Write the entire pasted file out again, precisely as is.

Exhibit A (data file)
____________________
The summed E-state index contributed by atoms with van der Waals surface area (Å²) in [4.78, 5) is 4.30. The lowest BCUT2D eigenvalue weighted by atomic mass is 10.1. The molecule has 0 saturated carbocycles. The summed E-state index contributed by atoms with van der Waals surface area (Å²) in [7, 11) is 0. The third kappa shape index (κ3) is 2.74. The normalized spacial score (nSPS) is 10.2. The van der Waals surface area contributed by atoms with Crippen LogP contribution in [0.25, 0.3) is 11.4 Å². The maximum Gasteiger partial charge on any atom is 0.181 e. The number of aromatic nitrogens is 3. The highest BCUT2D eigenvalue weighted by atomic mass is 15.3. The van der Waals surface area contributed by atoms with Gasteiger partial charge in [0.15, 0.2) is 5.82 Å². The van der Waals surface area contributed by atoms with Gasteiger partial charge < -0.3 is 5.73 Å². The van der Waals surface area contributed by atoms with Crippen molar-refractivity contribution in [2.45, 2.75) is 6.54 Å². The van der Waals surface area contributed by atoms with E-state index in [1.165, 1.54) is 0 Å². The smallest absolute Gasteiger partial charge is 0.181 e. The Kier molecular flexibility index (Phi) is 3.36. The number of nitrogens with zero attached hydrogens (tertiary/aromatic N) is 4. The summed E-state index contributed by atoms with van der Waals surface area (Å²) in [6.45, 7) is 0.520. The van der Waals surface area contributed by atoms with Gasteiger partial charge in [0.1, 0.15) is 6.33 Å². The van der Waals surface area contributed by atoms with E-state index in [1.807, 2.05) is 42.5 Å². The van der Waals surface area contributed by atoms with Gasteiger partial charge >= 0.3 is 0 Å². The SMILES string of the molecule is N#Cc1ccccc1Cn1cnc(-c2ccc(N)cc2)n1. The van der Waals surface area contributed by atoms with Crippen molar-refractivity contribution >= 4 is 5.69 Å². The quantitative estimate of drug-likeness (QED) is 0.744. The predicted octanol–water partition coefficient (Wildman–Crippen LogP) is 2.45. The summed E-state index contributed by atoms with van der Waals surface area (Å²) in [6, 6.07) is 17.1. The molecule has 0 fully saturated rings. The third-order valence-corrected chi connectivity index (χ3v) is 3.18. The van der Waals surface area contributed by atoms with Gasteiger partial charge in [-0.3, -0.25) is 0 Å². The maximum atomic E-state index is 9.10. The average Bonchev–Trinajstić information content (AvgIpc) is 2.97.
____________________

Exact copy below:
The summed E-state index contributed by atoms with van der Waals surface area (Å²) in [4.78, 5) is 4.30. The lowest BCUT2D eigenvalue weighted by atomic mass is 10.1. The molecule has 0 saturated carbocycles. The summed E-state index contributed by atoms with van der Waals surface area (Å²) in [7, 11) is 0. The third kappa shape index (κ3) is 2.74. The normalized spacial score (nSPS) is 10.2. The van der Waals surface area contributed by atoms with Crippen LogP contribution in [0.25, 0.3) is 11.4 Å². The maximum Gasteiger partial charge on any atom is 0.181 e. The number of aromatic nitrogens is 3. The highest BCUT2D eigenvalue weighted by atomic mass is 15.3. The van der Waals surface area contributed by atoms with Gasteiger partial charge in [0.15, 0.2) is 5.82 Å². The van der Waals surface area contributed by atoms with Gasteiger partial charge < -0.3 is 5.73 Å². The van der Waals surface area contributed by atoms with Crippen molar-refractivity contribution in [2.45, 2.75) is 6.54 Å². The van der Waals surface area contributed by atoms with E-state index in [1.165, 1.54) is 0 Å². The smallest absolute Gasteiger partial charge is 0.181 e. The Kier molecular flexibility index (Phi) is 3.36. The number of nitrogens with zero attached hydrogens (tertiary/aromatic N) is 4. The summed E-state index contributed by atoms with van der Waals surface area (Å²) in [6.45, 7) is 0.520. The van der Waals surface area contributed by atoms with Gasteiger partial charge in [0.1, 0.15) is 6.33 Å². The van der Waals surface area contributed by atoms with E-state index in [1.807, 2.05) is 42.5 Å². The van der Waals surface area contributed by atoms with Gasteiger partial charge >= 0.3 is 0 Å². The SMILES string of the molecule is N#Cc1ccccc1Cn1cnc(-c2ccc(N)cc2)n1. The van der Waals surface area contributed by atoms with Crippen molar-refractivity contribution >= 4 is 5.69 Å². The quantitative estimate of drug-likeness (QED) is 0.744. The predicted octanol–water partition coefficient (Wildman–Crippen LogP) is 2.45. The summed E-state index contributed by atoms with van der Waals surface area (Å²) in [6, 6.07) is 17.1. The molecule has 0 fully saturated rings. The third-order valence-corrected chi connectivity index (χ3v) is 3.18. The van der Waals surface area contributed by atoms with Gasteiger partial charge in [-0.3, -0.25) is 0 Å². The maximum atomic E-state index is 9.10. The average Bonchev–Trinajstić information content (AvgIpc) is 2.97.